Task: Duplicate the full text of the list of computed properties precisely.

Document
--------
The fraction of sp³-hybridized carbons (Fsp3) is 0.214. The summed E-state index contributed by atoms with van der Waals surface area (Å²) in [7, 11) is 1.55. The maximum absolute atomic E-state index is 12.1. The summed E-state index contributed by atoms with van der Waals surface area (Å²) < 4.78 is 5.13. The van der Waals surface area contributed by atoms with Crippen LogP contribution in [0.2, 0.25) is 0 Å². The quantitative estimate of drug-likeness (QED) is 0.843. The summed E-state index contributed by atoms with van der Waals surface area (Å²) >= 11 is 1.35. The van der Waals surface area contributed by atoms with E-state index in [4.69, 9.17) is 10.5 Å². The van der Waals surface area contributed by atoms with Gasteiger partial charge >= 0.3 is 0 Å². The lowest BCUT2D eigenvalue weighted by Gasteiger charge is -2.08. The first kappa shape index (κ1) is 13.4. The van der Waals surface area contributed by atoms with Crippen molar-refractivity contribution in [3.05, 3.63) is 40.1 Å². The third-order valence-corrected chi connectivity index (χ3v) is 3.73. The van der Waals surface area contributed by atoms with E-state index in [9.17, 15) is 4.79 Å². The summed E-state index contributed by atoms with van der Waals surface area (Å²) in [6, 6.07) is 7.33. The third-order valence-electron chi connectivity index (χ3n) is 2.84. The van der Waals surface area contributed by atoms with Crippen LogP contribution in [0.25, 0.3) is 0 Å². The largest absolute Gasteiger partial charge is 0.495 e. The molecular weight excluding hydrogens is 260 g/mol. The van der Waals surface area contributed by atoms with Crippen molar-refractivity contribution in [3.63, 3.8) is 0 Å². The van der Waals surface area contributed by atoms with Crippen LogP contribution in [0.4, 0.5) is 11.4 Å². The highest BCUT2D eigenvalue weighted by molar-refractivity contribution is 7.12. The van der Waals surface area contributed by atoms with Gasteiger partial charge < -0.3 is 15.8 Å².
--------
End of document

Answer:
The fraction of sp³-hybridized carbons (Fsp3) is 0.214. The summed E-state index contributed by atoms with van der Waals surface area (Å²) in [7, 11) is 1.55. The maximum absolute atomic E-state index is 12.1. The summed E-state index contributed by atoms with van der Waals surface area (Å²) < 4.78 is 5.13. The van der Waals surface area contributed by atoms with Crippen LogP contribution in [0.2, 0.25) is 0 Å². The quantitative estimate of drug-likeness (QED) is 0.843. The summed E-state index contributed by atoms with van der Waals surface area (Å²) >= 11 is 1.35. The van der Waals surface area contributed by atoms with E-state index in [4.69, 9.17) is 10.5 Å². The van der Waals surface area contributed by atoms with Gasteiger partial charge >= 0.3 is 0 Å². The lowest BCUT2D eigenvalue weighted by Gasteiger charge is -2.08. The first kappa shape index (κ1) is 13.4. The van der Waals surface area contributed by atoms with Crippen molar-refractivity contribution in [3.05, 3.63) is 40.1 Å². The third-order valence-corrected chi connectivity index (χ3v) is 3.73. The van der Waals surface area contributed by atoms with E-state index in [9.17, 15) is 4.79 Å². The summed E-state index contributed by atoms with van der Waals surface area (Å²) in [6, 6.07) is 7.33. The third-order valence-electron chi connectivity index (χ3n) is 2.84. The van der Waals surface area contributed by atoms with Crippen LogP contribution in [0.25, 0.3) is 0 Å². The largest absolute Gasteiger partial charge is 0.495 e. The molecular weight excluding hydrogens is 260 g/mol. The van der Waals surface area contributed by atoms with Crippen molar-refractivity contribution in [3.63, 3.8) is 0 Å². The van der Waals surface area contributed by atoms with Crippen LogP contribution in [0.4, 0.5) is 11.4 Å². The highest BCUT2D eigenvalue weighted by molar-refractivity contribution is 7.12. The van der Waals surface area contributed by atoms with Gasteiger partial charge < -0.3 is 15.8 Å².